The anode 24 and cathode 26 of the membrane electrode assembly 20 are constructed of a relatively high surface area material supporting one or more catalysts, such as platinum, platinum alloys, such as PtCo, PtCr, PtV, PtTi, PtIr, PtNi, PtCoCr, PtCoIr, PtRhFe, and the like. For example, the high surface area material may comprise a carbonaceous material. For the purpose of defining and describing the present invention, it is noted that a carbonaceous material can be substantially pure carbon such as a carbon black or graphite, a mixture including carbon, a compound including carbon and one or more additional elements, or a matrix supporting one of these types of carbon materials. More specifically, some supports on which Pt and Pt-alloy catalysts can be dispersed on include: Vulcan™ (240 m2/g), Ketjen Black™ (800 m2/g), Black Pearls™ (2000 m2/g), graphitized Vulcan™ (80 m2/g), or any other suitable organic or inorganic supports. It is also noted that reference herein to catalyst support materials of “relatively high” surface area should be taken as referring to the components of the assembly in general. Accordingly, a relatively high surface area support material will have a surface area that is generally higher than that of many of the components of the assembly. For example, and not by way of limitation, surface areas generally from about 5 m2/g to about 2000 m2/g, and above, can be taken as “relatively high” surface area materials. Typically, these materials are susceptible to corrosion at high potentials.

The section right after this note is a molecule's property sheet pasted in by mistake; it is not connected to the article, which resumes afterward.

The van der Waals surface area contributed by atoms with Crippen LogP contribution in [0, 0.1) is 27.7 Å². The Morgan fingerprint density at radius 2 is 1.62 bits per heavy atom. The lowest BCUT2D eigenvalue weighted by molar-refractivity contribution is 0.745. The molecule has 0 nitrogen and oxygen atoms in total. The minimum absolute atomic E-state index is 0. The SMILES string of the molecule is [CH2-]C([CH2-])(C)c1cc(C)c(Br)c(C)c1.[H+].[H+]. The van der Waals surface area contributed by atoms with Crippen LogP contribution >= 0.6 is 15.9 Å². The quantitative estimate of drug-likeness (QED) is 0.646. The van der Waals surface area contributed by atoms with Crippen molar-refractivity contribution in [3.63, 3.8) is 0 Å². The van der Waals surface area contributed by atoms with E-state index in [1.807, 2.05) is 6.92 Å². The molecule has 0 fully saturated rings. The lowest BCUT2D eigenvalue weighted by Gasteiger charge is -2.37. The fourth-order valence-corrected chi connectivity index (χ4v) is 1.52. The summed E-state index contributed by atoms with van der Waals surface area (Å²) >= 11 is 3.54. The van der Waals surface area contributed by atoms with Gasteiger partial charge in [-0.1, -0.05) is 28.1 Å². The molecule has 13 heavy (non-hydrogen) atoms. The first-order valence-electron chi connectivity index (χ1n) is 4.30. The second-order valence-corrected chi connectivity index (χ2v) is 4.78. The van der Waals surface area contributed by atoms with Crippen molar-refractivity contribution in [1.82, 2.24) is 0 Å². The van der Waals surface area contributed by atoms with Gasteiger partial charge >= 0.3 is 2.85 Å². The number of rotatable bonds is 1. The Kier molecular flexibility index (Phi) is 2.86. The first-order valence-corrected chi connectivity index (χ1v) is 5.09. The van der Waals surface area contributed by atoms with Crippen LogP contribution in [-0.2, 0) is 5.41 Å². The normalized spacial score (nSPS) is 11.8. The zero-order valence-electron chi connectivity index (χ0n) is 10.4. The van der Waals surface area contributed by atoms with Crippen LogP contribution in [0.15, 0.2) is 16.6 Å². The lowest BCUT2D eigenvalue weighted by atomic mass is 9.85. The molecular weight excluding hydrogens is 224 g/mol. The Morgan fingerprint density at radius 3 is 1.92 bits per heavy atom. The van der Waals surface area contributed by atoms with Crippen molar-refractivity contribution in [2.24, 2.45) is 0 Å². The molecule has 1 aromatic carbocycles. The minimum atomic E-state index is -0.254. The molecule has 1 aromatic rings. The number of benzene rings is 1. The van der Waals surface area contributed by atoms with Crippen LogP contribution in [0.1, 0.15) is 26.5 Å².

The proton exchange membrane 22 comprises a material that encourages the exchange of protons across the assembly 20 and is typically characterized by enhanced proton conductivity under wet conditions. It is contemplated that any suitable proton exchange membrane may be utilized within the scope of the present invention. For example, and not by way of limitation, polymer electrolyte membranes are widely used in electrochemical conversion cells because they conduct protons efficiently and possess low fuel crossover properties—defining a suitable partition between reactant supplies. They are also robust enough to be assembled into a fuel cell stack and have relatively long life. One of the most common types of polymer electrolyte membranes is NAFION®, a perfluorosulfonate ionomer membrane material available from DuPont that is widely used in electrochemical conversion cells where the first reactant R1 is a hydrogenous fuel source and the second reactant R2 comprises oxygen or air.

Referring to FIG. 2, prior to start-up, the anode flow field 30 of an electrochemical conversion assembly 10 is filled primarily with air that has either been intentionally introduced into the anode flow field 30 or has diffused into the anode flow field 30 across the proton exchange membrane 22 from the cathode flow field 40. It is noted that there are many sources of air diffusion. For example, air may diffuse into the anode flow field 30 directly from the cathode flow field 40, from exit valves or other system plumbing, or from the atmosphere via flowfield seals. In any event, referring to FIG. 3, a start up sequence according to the present invention is initiated where a hydrogenous front 32 is driven through the anode flow field 30, forming an interface with the air in the flow field 30 and generating relatively high voltages on the cathode 26 of the membrane electrode assembly 20. The support material and the catalysts of the membrane electrode assembly 20 are prone to corrosion and catalyst dissolution as a result of these relatively high voltages. A shorting resistor 50 is also illustrated schematically across the membrane electrode assembly 20 in FIG. 3 as it can be utilized to allow leakage current to flow to the electrode of lower potential and/or consume oxygen on the cathode side of the cell. In addition, the shorting resistor 50 allows for reduction of the cell potential to a relatively low level, e.g., about 0.2 volts, during start-up/shut-down cycling and stabilizes the assembly 10 during start-up and periods of extended inactivity.